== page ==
Orff-Schulwerk is an approach to teaching music to children that developed in Europe.  It encourages learning through creative play, movement, songs and chants, and game playing – in other words activities that kids are already enthusiastic about.  In Orff, students create much of the material they perform.  As a result, they tend to be more invested in what they are doing and the connections they make are more meaningful to them. 

Perhaps the best known component of Orff is the “barred instruments” – the family of xylophones of various sizes that can be configured in a variety of pentatonic and diatonic scales.  Because you can literally remove the bad-sounding notes, even very young children are able to make great sounding music quickly.  Students are, therefore, less likely to conclude that music is something the requires endless practice or is only for people with “talent.”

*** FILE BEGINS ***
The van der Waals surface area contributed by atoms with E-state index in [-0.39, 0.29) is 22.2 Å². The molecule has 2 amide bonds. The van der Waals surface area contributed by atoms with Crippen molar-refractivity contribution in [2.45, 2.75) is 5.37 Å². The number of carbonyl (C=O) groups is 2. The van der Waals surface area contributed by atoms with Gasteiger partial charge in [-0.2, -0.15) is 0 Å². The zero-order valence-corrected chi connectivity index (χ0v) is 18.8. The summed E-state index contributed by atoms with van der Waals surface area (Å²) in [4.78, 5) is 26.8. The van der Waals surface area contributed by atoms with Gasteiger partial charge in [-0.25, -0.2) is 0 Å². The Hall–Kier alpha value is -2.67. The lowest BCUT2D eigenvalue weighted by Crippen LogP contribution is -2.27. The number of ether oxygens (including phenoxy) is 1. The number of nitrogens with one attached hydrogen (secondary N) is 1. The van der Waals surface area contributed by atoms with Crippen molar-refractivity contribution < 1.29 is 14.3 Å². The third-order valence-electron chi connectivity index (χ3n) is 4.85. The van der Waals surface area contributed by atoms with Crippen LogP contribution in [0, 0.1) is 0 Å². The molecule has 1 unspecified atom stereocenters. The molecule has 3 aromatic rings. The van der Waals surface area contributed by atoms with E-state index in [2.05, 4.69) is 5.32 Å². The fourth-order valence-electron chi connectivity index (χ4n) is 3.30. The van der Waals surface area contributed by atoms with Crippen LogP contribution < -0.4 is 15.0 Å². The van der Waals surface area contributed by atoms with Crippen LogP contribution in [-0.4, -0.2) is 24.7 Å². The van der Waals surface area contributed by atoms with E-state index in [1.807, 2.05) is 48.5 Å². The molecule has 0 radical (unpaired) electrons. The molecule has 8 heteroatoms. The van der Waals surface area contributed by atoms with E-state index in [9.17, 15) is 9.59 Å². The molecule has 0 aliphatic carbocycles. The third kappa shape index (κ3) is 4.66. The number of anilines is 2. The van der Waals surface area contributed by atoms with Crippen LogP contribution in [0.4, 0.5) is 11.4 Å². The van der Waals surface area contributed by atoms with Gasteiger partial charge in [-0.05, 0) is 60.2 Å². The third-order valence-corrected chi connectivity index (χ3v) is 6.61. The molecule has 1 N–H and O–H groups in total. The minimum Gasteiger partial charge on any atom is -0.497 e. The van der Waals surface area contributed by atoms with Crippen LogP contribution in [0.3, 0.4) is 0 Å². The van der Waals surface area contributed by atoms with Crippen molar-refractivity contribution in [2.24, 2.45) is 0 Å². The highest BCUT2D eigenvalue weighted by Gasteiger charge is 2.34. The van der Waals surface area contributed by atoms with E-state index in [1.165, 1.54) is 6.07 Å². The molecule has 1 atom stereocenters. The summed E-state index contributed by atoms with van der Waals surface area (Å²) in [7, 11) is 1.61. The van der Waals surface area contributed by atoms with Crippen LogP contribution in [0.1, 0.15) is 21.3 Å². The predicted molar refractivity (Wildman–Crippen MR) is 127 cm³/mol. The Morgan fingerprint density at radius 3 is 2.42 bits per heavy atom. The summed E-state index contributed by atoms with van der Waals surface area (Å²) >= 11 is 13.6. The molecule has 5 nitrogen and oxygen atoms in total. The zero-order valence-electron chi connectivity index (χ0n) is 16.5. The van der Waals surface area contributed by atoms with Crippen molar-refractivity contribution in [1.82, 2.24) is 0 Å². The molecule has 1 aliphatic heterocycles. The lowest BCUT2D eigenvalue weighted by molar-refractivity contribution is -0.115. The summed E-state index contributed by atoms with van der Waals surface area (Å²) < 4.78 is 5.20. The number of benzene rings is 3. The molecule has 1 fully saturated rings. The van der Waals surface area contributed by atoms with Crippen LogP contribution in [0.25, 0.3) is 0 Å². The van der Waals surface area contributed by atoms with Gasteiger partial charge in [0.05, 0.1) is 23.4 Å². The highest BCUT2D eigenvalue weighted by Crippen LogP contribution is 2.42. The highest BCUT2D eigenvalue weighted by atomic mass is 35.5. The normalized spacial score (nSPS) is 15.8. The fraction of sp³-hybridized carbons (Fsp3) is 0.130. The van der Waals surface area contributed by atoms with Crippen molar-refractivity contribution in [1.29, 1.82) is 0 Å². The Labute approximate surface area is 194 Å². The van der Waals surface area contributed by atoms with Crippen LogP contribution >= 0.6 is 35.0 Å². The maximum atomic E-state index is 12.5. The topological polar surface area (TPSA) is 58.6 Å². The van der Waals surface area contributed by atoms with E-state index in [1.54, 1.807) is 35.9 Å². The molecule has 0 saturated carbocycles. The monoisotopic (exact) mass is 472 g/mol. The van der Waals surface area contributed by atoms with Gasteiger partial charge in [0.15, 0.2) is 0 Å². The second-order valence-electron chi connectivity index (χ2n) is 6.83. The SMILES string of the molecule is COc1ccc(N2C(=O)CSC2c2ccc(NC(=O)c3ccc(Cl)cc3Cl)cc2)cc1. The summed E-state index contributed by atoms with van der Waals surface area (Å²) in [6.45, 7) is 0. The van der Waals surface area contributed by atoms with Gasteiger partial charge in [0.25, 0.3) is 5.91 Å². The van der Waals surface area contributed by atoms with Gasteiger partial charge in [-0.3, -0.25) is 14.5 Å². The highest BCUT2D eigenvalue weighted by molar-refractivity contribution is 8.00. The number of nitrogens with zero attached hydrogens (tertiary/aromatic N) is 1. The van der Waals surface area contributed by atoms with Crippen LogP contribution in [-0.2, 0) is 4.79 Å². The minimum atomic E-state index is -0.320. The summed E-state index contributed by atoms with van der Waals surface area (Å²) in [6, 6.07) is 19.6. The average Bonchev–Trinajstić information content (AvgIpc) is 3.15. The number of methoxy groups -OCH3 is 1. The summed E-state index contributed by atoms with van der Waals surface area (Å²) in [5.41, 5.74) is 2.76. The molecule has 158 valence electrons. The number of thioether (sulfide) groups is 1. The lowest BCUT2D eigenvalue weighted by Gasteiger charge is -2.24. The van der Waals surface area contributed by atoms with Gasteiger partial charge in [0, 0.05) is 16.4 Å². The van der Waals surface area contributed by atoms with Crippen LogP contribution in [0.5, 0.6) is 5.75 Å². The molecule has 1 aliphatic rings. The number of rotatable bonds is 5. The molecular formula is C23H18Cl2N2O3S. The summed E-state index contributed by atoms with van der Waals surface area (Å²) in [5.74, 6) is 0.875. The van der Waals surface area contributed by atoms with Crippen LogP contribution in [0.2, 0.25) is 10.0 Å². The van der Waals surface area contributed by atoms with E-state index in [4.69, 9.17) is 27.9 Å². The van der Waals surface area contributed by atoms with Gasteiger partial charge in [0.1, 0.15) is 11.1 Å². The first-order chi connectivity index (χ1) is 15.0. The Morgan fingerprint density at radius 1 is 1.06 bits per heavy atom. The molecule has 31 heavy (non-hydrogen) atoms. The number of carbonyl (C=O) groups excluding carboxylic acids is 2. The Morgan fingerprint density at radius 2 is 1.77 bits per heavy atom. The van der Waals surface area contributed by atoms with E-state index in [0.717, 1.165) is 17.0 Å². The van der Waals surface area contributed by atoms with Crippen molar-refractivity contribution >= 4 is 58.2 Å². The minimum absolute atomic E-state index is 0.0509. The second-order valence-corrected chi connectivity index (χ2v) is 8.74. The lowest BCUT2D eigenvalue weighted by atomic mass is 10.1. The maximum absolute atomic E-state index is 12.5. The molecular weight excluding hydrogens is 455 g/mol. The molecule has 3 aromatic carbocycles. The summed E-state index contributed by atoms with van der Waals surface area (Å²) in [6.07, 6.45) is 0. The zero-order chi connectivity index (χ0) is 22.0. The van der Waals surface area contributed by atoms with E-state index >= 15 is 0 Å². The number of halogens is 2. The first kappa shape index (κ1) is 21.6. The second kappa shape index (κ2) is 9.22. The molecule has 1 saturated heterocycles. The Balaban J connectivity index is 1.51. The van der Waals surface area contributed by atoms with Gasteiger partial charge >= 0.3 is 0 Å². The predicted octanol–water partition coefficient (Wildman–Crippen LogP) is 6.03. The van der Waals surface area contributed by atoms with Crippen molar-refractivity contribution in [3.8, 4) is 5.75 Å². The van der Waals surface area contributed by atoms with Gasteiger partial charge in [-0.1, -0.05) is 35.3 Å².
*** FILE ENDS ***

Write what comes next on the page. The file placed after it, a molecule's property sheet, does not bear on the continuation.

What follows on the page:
Orff is especially well suited for public elementary school music programs because it provides all students with chances to be successful.  The process produces almost continuous feedback for the students and teachers.  This makes assessment and differentiated instruction easier to achieve.  The de-emphasis on direct instruction in favor of active problem solving allows students with limited English language proficiency to participate fully and also provides opportunities to reinforce math and science skills.  And because folk music and world music are a source of much of the repertoire, there are numerous opportunities to extend classroom learning in language arts and social studies as well.

For more information you may visit the website of the American Orff Schulwerk Association.